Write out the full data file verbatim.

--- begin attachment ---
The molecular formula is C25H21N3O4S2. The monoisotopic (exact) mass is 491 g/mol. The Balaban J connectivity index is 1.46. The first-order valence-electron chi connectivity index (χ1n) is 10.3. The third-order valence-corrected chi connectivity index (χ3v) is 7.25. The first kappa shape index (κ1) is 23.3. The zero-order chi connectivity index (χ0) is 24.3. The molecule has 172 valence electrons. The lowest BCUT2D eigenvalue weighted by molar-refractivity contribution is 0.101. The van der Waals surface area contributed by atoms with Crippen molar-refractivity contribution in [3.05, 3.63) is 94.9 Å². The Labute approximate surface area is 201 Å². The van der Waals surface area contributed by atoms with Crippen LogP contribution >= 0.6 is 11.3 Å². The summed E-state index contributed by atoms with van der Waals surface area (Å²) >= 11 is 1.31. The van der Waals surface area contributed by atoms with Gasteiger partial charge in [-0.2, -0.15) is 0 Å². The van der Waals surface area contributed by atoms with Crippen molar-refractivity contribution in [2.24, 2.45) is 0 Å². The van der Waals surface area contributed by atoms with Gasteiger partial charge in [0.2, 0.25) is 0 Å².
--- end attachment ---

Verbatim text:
The molecular formula is C25H21N3O4S2. The monoisotopic (exact) mass is 491 g/mol. The Balaban J connectivity index is 1.46. The first-order valence-electron chi connectivity index (χ1n) is 10.3. The third-order valence-corrected chi connectivity index (χ3v) is 7.25. The first kappa shape index (κ1) is 23.3. The zero-order chi connectivity index (χ0) is 24.3. The molecule has 172 valence electrons. The lowest BCUT2D eigenvalue weighted by molar-refractivity contribution is 0.101. The van der Waals surface area contributed by atoms with Crippen molar-refractivity contribution in [3.05, 3.63) is 94.9 Å². The Labute approximate surface area is 201 Å². The van der Waals surface area contributed by atoms with Crippen LogP contribution >= 0.6 is 11.3 Å². The summed E-state index contributed by atoms with van der Waals surface area (Å²) >= 11 is 1.31. The van der Waals surface area contributed by atoms with Gasteiger partial charge in [-0.2, -0.15) is 0 Å². The van der Waals surface area contributed by atoms with Crippen molar-refractivity contribution in [2.24, 2.45) is 0 Å². The van der Waals surface area contributed by atoms with Gasteiger partial charge in [0.2, 0.25) is 0 Å².